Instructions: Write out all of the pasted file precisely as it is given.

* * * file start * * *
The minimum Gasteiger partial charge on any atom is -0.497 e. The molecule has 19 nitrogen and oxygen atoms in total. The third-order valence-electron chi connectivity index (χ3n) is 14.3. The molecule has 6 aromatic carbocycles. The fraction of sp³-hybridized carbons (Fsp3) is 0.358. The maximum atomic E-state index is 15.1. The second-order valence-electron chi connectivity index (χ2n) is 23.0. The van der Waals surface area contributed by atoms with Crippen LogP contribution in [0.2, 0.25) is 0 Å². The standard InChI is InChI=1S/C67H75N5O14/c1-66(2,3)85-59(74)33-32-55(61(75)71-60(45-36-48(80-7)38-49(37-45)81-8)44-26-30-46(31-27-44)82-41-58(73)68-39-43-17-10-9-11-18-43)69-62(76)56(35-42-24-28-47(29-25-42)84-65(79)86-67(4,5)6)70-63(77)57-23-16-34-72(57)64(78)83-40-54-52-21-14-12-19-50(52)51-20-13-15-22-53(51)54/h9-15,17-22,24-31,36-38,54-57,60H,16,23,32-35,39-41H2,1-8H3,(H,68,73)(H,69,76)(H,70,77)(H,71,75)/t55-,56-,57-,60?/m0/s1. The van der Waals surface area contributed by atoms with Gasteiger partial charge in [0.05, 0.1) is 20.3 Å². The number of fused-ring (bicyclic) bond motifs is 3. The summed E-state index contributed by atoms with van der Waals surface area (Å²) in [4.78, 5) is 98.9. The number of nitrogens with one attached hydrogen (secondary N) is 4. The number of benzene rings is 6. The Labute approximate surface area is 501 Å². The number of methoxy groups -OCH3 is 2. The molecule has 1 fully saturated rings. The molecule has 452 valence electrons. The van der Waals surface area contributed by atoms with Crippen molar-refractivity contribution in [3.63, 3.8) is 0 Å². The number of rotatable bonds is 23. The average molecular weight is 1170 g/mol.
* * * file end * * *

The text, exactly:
The minimum Gasteiger partial charge on any atom is -0.497 e. The molecule has 19 nitrogen and oxygen atoms in total. The third-order valence-electron chi connectivity index (χ3n) is 14.3. The molecule has 6 aromatic carbocycles. The fraction of sp³-hybridized carbons (Fsp3) is 0.358. The maximum atomic E-state index is 15.1. The second-order valence-electron chi connectivity index (χ2n) is 23.0. The van der Waals surface area contributed by atoms with Crippen LogP contribution in [0.2, 0.25) is 0 Å². The standard InChI is InChI=1S/C67H75N5O14/c1-66(2,3)85-59(74)33-32-55(61(75)71-60(45-36-48(80-7)38-49(37-45)81-8)44-26-30-46(31-27-44)82-41-58(73)68-39-43-17-10-9-11-18-43)69-62(76)56(35-42-24-28-47(29-25-42)84-65(79)86-67(4,5)6)70-63(77)57-23-16-34-72(57)64(78)83-40-54-52-21-14-12-19-50(52)51-20-13-15-22-53(51)54/h9-15,17-22,24-31,36-38,54-57,60H,16,23,32-35,39-41H2,1-8H3,(H,68,73)(H,69,76)(H,70,77)(H,71,75)/t55-,56-,57-,60?/m0/s1. The van der Waals surface area contributed by atoms with Gasteiger partial charge in [0.05, 0.1) is 20.3 Å². The number of fused-ring (bicyclic) bond motifs is 3. The summed E-state index contributed by atoms with van der Waals surface area (Å²) in [4.78, 5) is 98.9. The number of nitrogens with one attached hydrogen (secondary N) is 4. The number of benzene rings is 6. The Labute approximate surface area is 501 Å². The number of methoxy groups -OCH3 is 2. The molecule has 1 fully saturated rings. The molecule has 452 valence electrons. The van der Waals surface area contributed by atoms with Crippen molar-refractivity contribution in [3.63, 3.8) is 0 Å². The number of rotatable bonds is 23. The average molecular weight is 1170 g/mol.